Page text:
Zhang Q; Wang W J; Kim J W; Hansen B; Ni N; Bud'ko S L; Canfield P C; McQueeney R J; Vaknin D . 2013. Magnetoelastic coupling and charge correlation lengths in a twin domain of Ba(Fe1-xCox)(2)As-2 (x=0.047): A high-resolution x-ray diffraction study. Physical Review B. 87:094510.

Hahn S E; Tucker G S; Yan J Q; Said A H; Leu B M; McCallum R W; Alp E E; Lograsso T A; McQueeney R J; Harmon B N . 2013. Magnetism-dependent phonon anomaly in LaFeAsO observed via inelastic x-ray scattering. Physical Review B. 87:104518.

Zhang Q; Wang W J; Kim J W; Hansen B; Ni N; Bud'ko S L; Canfield P C; McQueeney R J; Vaknin D . 2013. Magnetoelastic coupling and charge correlation lengths in a twin domain of Ba(Fe1-xCox)(2)As-2 (x=0.047): A high-resolution x-ray diffraction study. Physical Review B. 87:094510.

Pratt D K; Chang S; Tian W; Taskin A A; Ando Y; Zarestky J L; Kreyssig A; Goldman A I; McQueeney R J . 2013. Checkerboard to stripe charge ordering transition in TbBaFe2O5. Physical Review B. 87:045127.

Previous Years

Project Leader(s):

Principal Investigator(s):

Postdoctoral Research Associate(s):

  • Phase diagram of Ca(Fe1-xCox)2As2 in the free (black) and strained (red) state.

    By applying strain to iron-arsenide based superconductors, researchers were able to study the interplay between magnetic states, the tetragonal phase, the orthorhombic phase, and the onset of superconductivity of these materials. The Ca(Fe1-xCox)2As2 series is exceptionally pressure sensitive and crystals of these materials expand differently in each direction as temperature is applied.

  • Polarized-light image of an FeSe single crystal at 7 K reveals orthorhombic domains oriented along the tetragonal [100] direction (parallel to the sample sides). For detwinning, the sample is cut along the [110] tetragonal direction. Lower frames show the selected region at different temperatures across the nematic/structural transition at 90 K.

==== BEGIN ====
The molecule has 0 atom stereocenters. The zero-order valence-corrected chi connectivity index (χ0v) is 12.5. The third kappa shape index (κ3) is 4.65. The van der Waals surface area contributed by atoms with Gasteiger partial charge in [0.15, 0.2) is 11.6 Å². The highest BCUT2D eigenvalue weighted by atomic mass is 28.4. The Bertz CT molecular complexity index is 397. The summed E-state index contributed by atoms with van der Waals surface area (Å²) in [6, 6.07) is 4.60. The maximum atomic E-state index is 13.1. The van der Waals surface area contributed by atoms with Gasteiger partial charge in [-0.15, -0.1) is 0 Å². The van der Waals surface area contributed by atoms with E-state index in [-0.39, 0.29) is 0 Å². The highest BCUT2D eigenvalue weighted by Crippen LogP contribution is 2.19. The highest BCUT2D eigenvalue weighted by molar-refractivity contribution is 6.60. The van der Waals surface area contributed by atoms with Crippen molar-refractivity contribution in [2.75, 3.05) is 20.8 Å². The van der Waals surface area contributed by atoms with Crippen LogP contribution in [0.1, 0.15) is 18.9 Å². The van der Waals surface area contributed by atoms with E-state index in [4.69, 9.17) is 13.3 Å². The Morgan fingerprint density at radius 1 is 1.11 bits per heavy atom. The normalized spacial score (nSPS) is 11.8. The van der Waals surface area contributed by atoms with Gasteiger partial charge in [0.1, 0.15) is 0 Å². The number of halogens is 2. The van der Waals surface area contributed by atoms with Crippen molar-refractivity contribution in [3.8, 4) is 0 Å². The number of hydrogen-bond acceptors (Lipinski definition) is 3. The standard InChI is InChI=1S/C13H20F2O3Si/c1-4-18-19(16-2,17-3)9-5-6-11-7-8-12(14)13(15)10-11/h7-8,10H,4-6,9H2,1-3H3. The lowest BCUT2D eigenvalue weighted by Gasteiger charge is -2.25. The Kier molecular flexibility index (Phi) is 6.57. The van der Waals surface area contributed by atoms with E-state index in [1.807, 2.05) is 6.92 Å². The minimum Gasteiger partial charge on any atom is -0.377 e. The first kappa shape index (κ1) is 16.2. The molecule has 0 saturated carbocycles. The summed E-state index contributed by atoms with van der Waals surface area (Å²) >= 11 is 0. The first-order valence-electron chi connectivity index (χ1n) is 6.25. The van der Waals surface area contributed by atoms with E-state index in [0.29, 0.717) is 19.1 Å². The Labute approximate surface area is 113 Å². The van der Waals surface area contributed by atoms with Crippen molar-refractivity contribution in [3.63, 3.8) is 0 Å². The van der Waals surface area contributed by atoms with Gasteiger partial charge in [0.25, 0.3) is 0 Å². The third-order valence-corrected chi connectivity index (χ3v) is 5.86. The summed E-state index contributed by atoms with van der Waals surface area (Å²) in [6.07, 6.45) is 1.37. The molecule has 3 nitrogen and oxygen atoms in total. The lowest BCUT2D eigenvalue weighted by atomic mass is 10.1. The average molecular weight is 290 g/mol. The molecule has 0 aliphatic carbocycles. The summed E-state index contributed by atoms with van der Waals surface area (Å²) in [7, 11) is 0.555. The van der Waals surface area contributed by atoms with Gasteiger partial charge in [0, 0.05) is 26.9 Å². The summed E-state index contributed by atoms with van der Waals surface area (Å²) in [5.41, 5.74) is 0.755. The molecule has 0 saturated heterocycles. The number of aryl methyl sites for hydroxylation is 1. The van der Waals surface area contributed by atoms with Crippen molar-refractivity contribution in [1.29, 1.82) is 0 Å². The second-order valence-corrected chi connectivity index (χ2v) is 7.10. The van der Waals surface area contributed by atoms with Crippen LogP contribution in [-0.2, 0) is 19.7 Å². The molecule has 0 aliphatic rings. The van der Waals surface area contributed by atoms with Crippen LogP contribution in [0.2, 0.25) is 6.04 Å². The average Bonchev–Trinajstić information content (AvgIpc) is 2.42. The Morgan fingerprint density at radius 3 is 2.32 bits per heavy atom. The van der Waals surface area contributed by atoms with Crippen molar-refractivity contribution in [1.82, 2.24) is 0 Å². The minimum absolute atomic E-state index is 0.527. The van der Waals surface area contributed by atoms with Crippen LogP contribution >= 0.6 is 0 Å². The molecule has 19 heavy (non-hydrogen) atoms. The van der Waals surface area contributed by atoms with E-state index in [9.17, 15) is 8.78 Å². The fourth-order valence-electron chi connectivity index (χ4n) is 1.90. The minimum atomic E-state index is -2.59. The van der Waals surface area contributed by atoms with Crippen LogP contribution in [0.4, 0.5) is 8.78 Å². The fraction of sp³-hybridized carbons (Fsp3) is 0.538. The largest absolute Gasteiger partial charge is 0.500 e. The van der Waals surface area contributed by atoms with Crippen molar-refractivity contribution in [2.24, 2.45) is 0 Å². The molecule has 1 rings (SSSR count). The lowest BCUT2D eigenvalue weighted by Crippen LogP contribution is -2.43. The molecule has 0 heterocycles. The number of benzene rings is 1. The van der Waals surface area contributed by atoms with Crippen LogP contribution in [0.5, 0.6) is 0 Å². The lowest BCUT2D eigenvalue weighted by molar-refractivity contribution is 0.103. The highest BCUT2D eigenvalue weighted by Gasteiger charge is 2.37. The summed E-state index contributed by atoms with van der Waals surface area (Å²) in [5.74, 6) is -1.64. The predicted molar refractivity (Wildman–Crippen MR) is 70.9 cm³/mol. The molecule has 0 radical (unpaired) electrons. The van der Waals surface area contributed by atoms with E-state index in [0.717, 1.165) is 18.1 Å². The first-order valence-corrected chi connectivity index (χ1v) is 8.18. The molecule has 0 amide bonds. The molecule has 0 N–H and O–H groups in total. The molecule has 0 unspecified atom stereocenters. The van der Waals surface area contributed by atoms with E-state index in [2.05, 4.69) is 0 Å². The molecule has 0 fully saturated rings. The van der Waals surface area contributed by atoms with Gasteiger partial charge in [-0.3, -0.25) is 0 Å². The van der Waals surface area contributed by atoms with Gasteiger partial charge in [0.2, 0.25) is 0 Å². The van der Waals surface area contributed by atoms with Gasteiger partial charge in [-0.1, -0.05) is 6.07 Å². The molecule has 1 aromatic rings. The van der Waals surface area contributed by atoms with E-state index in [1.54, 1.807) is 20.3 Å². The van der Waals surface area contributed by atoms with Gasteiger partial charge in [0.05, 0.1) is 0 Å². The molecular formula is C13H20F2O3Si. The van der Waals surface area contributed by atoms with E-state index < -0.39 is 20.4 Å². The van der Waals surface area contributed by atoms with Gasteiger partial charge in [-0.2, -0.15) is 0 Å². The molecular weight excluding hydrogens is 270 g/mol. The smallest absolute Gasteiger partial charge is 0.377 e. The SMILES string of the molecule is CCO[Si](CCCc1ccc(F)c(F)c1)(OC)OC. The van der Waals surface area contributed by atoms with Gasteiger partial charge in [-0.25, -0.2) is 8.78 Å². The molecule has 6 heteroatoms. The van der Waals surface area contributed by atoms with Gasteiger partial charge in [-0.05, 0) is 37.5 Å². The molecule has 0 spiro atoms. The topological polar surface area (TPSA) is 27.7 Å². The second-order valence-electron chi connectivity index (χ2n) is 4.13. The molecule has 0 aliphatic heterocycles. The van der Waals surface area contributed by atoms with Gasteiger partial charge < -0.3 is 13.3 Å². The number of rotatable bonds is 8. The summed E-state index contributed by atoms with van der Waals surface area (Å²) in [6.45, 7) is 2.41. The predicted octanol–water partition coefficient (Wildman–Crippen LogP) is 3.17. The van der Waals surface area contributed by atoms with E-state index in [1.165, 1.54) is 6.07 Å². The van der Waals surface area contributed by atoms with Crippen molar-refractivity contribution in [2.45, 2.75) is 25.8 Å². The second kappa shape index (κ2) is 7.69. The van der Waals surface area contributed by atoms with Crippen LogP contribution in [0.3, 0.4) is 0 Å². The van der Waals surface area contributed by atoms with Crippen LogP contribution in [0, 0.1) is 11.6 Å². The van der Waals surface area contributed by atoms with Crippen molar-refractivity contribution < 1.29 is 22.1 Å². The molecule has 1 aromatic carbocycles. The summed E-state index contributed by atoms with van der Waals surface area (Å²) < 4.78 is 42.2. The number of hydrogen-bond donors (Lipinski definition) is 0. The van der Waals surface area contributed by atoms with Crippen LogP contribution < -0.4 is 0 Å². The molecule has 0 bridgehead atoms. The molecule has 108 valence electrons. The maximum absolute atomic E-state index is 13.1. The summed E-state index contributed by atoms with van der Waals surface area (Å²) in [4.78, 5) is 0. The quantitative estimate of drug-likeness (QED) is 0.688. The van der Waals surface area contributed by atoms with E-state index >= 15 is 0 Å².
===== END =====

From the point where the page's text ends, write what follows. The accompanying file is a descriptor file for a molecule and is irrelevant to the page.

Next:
For the first time, the directionally dependent electrical resistivity in iron-selenium, an iron-based superconductor, could be extrapolated to the zero-stress limit, and studied over a broad range of temperatures without interference from long-range magnetic order. In contrast to other iron-based superconductors, iron-selenium does not develop long-range magnetic order below the structural (nematic) transition at Ts ≈90 K. This allows for the disentanglement of the contributions to the directionally dependent resistivity due to magnetic and nematic order.

  • Evolution of the in-plane lattice parameters at various pressures determined from the splitting of the tetragonal (HH0) Bragg peaks.

    Recent experiments resolve an important open question concerning the interplay between magnetism and structure, which is ubiquitous in iron-based superconductors.  Studies of the iron-selenium compound using x-ray diffraction and time-domain Mössbauer spectroscopy under applied pressure at the Department of Energy’s Advanced Photon Source confirm that structural nematicity—long-range, orientational order—and magnetic order in FeSe are indeed strongly and cooperatively coupled.

  • Image of the Fermi surface (left) and band dispersion (right) along a red line cut. At 130 K a gapped branch appears that is due to the surface CDW